I suppose most of the college-aged folks are already past their finals by now, but what would THF be without a Math Help Thread?!

Hit it up, boyz.

I never took Stochastic Calculus, so apologies for that...

I did however find this: http://en.wikipedia.org/wiki/Geometric_Brownian_motion#Solving_the_SDE

That and the "Properties" section both show solutions to what the first part of question 2. You just need to do some algebra to get it into the form shown in the exam by taking exponentials of both sides.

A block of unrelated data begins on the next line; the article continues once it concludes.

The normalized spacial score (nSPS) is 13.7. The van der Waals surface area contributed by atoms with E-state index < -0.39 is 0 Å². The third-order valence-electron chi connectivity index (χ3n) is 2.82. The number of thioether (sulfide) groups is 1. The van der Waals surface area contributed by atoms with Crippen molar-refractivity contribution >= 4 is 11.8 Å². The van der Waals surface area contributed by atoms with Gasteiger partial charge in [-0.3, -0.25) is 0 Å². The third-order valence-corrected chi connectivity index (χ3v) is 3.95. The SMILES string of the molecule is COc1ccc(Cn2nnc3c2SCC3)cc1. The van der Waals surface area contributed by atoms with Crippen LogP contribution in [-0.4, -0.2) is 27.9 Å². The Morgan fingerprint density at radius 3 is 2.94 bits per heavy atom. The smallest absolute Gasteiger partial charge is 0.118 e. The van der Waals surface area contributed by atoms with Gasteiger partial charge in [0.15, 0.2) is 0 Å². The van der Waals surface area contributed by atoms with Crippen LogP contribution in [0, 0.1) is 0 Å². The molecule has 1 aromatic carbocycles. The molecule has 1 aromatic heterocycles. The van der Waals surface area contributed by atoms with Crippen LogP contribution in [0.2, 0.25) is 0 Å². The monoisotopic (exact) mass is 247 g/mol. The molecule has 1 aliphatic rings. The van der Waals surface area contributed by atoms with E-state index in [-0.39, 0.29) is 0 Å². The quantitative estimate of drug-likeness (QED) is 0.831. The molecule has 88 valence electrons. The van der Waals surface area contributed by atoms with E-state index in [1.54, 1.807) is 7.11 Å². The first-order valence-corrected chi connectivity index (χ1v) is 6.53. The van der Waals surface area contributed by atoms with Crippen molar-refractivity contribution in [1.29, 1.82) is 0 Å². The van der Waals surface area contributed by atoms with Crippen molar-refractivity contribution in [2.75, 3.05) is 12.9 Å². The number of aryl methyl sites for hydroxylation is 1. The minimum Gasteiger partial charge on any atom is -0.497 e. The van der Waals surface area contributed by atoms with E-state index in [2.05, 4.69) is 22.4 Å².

What's your question here?

Are you just asking why h'(x) is what it is? That's a fairly common derivative...

If h(x) = a ^x, h'(x) = a^x * ln(a)

Edit: That was a terrible identity; I'll just go this the long way.

if you set y = a^x, by taking ln() of both sides, you get ln(y) = x * ln(a)

Differentiating, we have dy/dx * 1/y = ln(a). Multiple both sides by y, and replace y(or h(x) as it is in the problem) with a^x, and you're left with h'(x) = ln(a)*a^x

Oh and probably also worth nothing that 1/(a^x) = a^(-x)